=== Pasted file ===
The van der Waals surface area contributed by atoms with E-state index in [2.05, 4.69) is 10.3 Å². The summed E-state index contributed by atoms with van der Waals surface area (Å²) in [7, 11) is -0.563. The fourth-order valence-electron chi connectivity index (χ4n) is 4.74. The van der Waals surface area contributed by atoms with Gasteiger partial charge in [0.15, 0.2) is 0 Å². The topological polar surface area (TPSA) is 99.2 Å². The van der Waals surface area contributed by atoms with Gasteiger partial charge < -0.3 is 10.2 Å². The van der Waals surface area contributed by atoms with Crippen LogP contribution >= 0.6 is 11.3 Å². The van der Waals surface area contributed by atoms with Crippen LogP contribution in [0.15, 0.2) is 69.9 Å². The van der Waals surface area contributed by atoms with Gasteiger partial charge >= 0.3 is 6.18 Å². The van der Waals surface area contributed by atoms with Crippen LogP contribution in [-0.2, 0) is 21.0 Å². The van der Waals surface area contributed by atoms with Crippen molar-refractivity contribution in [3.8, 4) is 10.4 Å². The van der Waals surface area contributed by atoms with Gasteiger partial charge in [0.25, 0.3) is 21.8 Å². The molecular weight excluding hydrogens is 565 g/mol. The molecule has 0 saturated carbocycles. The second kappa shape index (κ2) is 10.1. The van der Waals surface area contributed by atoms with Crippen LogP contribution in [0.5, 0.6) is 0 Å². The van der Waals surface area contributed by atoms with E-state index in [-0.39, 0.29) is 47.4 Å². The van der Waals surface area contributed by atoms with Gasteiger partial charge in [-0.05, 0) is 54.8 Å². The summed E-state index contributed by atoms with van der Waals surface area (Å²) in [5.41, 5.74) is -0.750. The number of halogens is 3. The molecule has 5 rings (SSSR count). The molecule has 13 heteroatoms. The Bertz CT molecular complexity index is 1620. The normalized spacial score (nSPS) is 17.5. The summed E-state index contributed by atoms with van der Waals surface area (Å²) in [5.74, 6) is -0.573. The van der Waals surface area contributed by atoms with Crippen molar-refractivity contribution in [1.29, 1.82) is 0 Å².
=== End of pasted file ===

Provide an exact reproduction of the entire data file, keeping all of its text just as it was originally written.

The van der Waals surface area contributed by atoms with E-state index in [2.05, 4.69) is 10.3 Å². The summed E-state index contributed by atoms with van der Waals surface area (Å²) in [7, 11) is -0.563. The fourth-order valence-electron chi connectivity index (χ4n) is 4.74. The van der Waals surface area contributed by atoms with Gasteiger partial charge in [0.15, 0.2) is 0 Å². The topological polar surface area (TPSA) is 99.2 Å². The van der Waals surface area contributed by atoms with Gasteiger partial charge < -0.3 is 10.2 Å². The van der Waals surface area contributed by atoms with Crippen LogP contribution >= 0.6 is 11.3 Å². The van der Waals surface area contributed by atoms with Crippen LogP contribution in [0.15, 0.2) is 69.9 Å². The van der Waals surface area contributed by atoms with Gasteiger partial charge >= 0.3 is 6.18 Å². The van der Waals surface area contributed by atoms with Crippen LogP contribution in [-0.2, 0) is 21.0 Å². The van der Waals surface area contributed by atoms with Crippen molar-refractivity contribution in [3.8, 4) is 10.4 Å². The van der Waals surface area contributed by atoms with Gasteiger partial charge in [0.25, 0.3) is 21.8 Å². The molecular weight excluding hydrogens is 565 g/mol. The molecule has 0 saturated carbocycles. The second kappa shape index (κ2) is 10.1. The van der Waals surface area contributed by atoms with Crippen LogP contribution in [0.5, 0.6) is 0 Å². The van der Waals surface area contributed by atoms with E-state index in [-0.39, 0.29) is 47.4 Å². The van der Waals surface area contributed by atoms with Gasteiger partial charge in [-0.05, 0) is 54.8 Å². The summed E-state index contributed by atoms with van der Waals surface area (Å²) in [5.41, 5.74) is -0.750. The number of halogens is 3. The molecule has 5 rings (SSSR count). The molecule has 13 heteroatoms. The Bertz CT molecular complexity index is 1620. The normalized spacial score (nSPS) is 17.5. The summed E-state index contributed by atoms with van der Waals surface area (Å²) in [5.74, 6) is -0.573. The van der Waals surface area contributed by atoms with Crippen molar-refractivity contribution in [1.29, 1.82) is 0 Å².